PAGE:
Mother Teresa, born Anjezë Gonxhe Bojaxhiu in Macedonia in 1910, founded the Missionaries of Charity in Calcutta, India, in 1950, and worked for the poor and unborn until she died September 5, 1997. She awarded the Nobel Peace Prize in 1979, and she was beatified in the Catholic Church in 2003. She will be canonized on Sept. 4, the day before the 19th anniversary of her passing.
The Missionaries of Charity had 4,500 sister in 133 countries as of 2012, and they run hospices and health clinics serving people with AIDS/HIV, tuberculosis, and leprosy (among other diseases), schools, and orphanages.
While not without critics such as Christopher Hitchens who claimed she forcibly converted Hindus to Catholicism, Mother Teresa’s work for the poor earned her plaudits from all sides of the political spectrum and audiences with world leaders. She would often use her platform to defend all human life, especially the unborn. At the 1994 National Prayer Breakfast in Washington and an audience of 3000 that included then president Bill Clinton and first lady Hillary Clinton, Mother Teresa called abortion “the greatest destroyer of peace today” and called for an end to the practice. She asked, “if we accept that a mother can kill even her own child, how can we tell other people not to kill one another?”
The following year Mother Teresa published a letter to coincide with the Fourth World Conference on Women in Beijing, defending motherhood and condemning abortion. “That special power of loving that belongs to a woman is seen most clearly when she becomes a mother,” she wrote. “Motherhood is the gift of God to women … Yet we can destroy this gift of motherhood, especially by the evil of abortion, but also by thinking that other things like jobs or positions are more important than loving, than giving oneself to others.” She added, “anything that destroys God’s gift of motherhood destroys His most precious gift to women– the ability to love as a woman.”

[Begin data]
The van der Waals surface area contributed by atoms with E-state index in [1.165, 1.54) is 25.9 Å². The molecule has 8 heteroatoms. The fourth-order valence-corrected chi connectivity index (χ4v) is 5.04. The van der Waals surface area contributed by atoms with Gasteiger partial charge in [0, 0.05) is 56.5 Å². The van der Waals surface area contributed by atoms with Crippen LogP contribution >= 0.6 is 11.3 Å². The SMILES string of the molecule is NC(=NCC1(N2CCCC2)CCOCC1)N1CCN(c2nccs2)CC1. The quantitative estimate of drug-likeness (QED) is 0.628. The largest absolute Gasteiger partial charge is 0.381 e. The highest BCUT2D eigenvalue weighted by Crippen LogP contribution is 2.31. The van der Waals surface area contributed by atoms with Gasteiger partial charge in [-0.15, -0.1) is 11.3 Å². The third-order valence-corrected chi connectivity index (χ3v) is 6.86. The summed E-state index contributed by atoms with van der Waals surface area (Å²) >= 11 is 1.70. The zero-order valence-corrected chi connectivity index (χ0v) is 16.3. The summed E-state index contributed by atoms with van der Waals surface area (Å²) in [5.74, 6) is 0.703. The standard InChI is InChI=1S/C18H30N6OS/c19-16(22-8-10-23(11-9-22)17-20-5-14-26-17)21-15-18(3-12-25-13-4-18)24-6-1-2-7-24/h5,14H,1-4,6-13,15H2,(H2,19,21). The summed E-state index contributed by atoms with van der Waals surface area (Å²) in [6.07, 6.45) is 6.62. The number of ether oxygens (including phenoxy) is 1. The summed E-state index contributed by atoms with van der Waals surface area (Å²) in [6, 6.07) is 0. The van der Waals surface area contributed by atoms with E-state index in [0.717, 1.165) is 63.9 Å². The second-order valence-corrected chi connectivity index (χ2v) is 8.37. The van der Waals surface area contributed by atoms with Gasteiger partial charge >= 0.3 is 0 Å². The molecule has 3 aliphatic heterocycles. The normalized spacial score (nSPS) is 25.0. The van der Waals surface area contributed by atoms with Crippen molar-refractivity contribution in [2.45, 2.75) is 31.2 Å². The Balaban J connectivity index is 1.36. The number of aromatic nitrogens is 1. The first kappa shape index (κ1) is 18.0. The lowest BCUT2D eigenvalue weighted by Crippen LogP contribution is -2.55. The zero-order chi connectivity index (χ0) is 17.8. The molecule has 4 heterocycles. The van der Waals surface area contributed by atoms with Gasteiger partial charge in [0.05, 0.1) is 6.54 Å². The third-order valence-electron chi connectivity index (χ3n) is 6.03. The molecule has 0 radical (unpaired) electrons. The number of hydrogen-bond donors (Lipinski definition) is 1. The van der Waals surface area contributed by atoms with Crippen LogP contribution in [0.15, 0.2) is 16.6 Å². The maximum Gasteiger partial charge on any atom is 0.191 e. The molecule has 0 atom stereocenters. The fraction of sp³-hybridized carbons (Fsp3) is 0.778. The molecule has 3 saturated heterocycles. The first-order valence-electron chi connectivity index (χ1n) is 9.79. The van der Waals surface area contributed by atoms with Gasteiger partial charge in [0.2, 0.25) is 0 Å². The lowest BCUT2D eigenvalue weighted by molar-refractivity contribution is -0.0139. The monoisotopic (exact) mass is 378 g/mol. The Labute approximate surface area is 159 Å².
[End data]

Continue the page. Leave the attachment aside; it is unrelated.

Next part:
During her 1988 visit to Canada, organized by a coalition of Quebec evangelical groups with the assistance of Camapign Life Coalition, Mother Teresa visited Ottawa, during which she stopped to see Frank Mountain, a Campaign Life Coalition volunteer, in his hospital room. Mountain had been in a car accident in June on the way to a pro-life picket. He had been in the hospital for three months with a broken neck when Mother Teresa surprised him on Sept. 16. Mother Teresa usually did not visit hospitals but made an exception for Mountain, as The Interim reported at the time, “because of his unwavering dedication to saving the lives of the unborn.” She also visited the offices of Campaign Life Coalition in the nation’s capital. Jim Hughes, national president of CLC, recalls she was impressed that the organization did not waste money on fancy offices, but rather served the unborn in humility. She said, “I can rest here; you have not wasted money on creature comforts.”
At the rally on Parliament Hill that featured CLC’s Hughes and evangelical minister Ken Campbell amongst other speakers, Mother Teresa said “the beautiful thing about the pro-life movement is ordinary people doing extraordinary things for God.”
In 2014, Sara denBok published a short 22-page memoir, Saved – By Mother Teresa (LifeCycle Books). It related the story of being a nameless orphan rescued from the streets of Calcutta by a police officer who brought her to Mother Teresa’s orphanage (Nirmala Shishu Bhavan, the Home of the Little Children orphanage) because no child was ever turned away. She was nursed back to health and two years later she was adopted by a Canadian family. Years later she would return to India to visit the woman who saved her. denBok recalls of her four-foot, ten-inch avior, “It was hard to believe that this tiny woman was universally recognized as a moral and spiritual giant.”
When Mother Teresa died in 1997, The Interim editorialized, “the pro-life, pro-family community has much to celebrate in the life and work of Mother Teresa. Her longstanding commitment to an orthodox faith, her defence of the unborn, and her rejection of contraception and extra-marital sex were much-needed bulwarks against the seeping secularism of this generation.”